Scotland has taken its support for recovery a step further through empowerment. In 2013, the government passed the Social Care (Self-directed Support) Act, which gives people who are eligible for social services the right to decide how much control they want on how those services are delivered (whether through direct payment, individual arrangement of services, local authority arrangement of services or a mix of these).

Many organizations are in the process of moving to a recovery approach. Ontario Shores Centre for Mental Health Sciences is a teaching hospital in Whitby, Ont., that specializes in comprehensive mental health care and addiction services. The growing body of evidence on the effectiveness of the recovery approach — for patients, families and clinicians — led Ontario Shores to implement it organization-wide in 2008.

Sanaz Riahi, RN, director of professional practice and clinical information at Ontario Shores, says that the shift has led its clinicians to look closely at their beliefs and practices: “Traditionally, mental health care was very paternalistic in the sense of not working with as much as doing to; patients were passive recipients of care. It wasn’t with malicious intent. It was just the way it had always been.” Now, Riahi says, patients are seen as the experts and their recovery goals are acknowledged to be as important as clinical goals. “What recovery means to each person is certainly going to be different. Recovery doesn’t mean cure. It means supporting someone to get to be where they can be their best, which that person might redefine constantly.”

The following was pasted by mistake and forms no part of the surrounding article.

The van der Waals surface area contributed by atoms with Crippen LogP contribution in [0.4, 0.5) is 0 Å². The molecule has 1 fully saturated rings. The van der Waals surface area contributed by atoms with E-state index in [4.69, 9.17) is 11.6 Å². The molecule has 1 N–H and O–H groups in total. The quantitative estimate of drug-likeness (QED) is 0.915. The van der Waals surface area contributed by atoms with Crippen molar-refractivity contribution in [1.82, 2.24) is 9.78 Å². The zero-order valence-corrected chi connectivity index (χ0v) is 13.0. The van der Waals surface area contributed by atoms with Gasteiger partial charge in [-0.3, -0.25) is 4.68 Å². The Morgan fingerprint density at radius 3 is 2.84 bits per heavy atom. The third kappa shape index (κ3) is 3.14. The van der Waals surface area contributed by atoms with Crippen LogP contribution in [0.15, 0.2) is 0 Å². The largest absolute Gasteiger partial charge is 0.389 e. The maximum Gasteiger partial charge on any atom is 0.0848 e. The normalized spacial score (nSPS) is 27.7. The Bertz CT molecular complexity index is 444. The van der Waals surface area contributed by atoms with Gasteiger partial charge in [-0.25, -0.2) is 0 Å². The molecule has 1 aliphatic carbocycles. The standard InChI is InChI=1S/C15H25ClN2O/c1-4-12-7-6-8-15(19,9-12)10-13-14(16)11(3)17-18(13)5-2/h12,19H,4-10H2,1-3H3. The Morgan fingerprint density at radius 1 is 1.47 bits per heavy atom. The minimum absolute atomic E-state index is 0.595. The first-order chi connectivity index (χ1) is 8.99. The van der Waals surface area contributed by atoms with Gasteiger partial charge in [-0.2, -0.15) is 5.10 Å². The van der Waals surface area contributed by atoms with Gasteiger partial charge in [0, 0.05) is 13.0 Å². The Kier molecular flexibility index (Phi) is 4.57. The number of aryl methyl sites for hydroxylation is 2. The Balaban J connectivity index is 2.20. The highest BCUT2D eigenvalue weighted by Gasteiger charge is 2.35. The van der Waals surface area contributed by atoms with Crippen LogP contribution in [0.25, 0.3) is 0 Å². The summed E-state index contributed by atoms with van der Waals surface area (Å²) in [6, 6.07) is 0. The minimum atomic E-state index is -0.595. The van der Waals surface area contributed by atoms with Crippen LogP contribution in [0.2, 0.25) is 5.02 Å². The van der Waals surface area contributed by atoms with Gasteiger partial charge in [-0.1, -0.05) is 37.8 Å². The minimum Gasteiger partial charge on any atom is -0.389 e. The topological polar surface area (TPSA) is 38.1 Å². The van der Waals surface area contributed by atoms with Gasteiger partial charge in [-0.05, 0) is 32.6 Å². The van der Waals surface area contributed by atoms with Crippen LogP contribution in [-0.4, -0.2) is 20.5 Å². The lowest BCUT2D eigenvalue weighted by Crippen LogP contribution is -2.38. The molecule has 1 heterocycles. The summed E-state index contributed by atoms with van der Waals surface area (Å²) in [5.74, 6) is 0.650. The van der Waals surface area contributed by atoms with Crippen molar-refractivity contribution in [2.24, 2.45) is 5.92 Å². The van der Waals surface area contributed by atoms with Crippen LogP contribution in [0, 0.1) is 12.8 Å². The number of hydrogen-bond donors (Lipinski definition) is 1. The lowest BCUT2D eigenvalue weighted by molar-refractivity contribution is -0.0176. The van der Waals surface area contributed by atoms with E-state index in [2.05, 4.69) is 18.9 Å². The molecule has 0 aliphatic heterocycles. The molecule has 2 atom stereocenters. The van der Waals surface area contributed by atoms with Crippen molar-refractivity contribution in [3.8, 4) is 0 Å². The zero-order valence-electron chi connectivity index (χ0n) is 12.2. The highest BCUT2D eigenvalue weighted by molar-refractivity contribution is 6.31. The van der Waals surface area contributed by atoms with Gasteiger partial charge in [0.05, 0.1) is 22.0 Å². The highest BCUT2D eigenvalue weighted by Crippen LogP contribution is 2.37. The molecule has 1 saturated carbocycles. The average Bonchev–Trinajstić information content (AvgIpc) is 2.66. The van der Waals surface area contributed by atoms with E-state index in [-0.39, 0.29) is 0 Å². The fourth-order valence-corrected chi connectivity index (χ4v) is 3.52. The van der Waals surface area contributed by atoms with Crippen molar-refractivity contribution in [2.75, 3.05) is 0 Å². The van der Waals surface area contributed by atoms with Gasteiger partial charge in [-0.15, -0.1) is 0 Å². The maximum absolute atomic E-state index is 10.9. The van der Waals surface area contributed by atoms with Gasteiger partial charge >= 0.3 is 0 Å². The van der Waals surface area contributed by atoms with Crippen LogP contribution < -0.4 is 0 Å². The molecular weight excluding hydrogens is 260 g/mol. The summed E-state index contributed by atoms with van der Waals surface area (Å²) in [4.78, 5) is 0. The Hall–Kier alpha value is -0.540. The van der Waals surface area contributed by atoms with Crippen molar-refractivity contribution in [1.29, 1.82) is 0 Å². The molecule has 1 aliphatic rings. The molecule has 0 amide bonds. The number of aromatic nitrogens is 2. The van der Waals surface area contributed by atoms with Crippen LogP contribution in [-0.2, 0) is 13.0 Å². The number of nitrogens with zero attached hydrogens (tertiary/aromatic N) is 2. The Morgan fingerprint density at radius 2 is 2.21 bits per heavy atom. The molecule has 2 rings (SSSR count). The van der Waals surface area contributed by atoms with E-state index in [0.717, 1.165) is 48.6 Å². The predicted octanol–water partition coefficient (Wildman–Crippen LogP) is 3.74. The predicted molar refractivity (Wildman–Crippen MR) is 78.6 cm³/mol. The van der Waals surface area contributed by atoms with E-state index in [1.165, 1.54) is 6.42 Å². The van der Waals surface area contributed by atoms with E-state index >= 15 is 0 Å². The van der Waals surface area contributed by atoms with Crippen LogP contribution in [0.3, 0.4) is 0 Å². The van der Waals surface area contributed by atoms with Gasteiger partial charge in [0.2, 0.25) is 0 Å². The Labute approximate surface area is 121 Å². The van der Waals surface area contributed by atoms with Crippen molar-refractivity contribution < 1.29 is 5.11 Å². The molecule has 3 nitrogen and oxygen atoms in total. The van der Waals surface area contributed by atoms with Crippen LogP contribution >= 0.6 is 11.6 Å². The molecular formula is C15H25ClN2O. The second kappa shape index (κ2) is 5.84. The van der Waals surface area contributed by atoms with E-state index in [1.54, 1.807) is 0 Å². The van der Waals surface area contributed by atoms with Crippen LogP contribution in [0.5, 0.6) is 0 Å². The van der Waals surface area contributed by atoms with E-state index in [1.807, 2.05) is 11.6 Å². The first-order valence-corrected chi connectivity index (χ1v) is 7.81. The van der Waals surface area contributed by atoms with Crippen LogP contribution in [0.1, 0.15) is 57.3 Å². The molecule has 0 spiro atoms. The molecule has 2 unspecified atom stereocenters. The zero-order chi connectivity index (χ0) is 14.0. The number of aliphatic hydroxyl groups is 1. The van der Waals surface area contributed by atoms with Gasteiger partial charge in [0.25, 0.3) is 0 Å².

The implementation at Ontario Shores included education for all clinical and non-clinical staff over a two-year period, as well as policy changes and initiatives that include a family resource centre, an intimacy suite for patients who want to have a special moment with someone else (when appropriate and safe), and peer support groups. Relationship-based care is a key element of nurses’ practice; the principles of trust, respect, support and open communication guide nurses and encourage them to identify positive therapeutic alliances between patients and clinicians and to further develop their conflict recognition and management skills.

The organization is tracking the success of the recovery approach. Mechanical restraints and seclusion are practices that all experts agree are incompatible with the principles of recovery. Riahi says that, since the implementation, there has been a dramatic reduction in both the number of incidents of mechanical restraint use and the number of hours that restraints and seclusion are used.

One of the ways the organization has achieved this success is by introducing alternative sensory modalities. For example, weighted blankets are available for patients who want the feel of a restraint in order to feel secure. Clinicians can redirect patients who are becoming agitated to sensory activities that have been personally designed for them.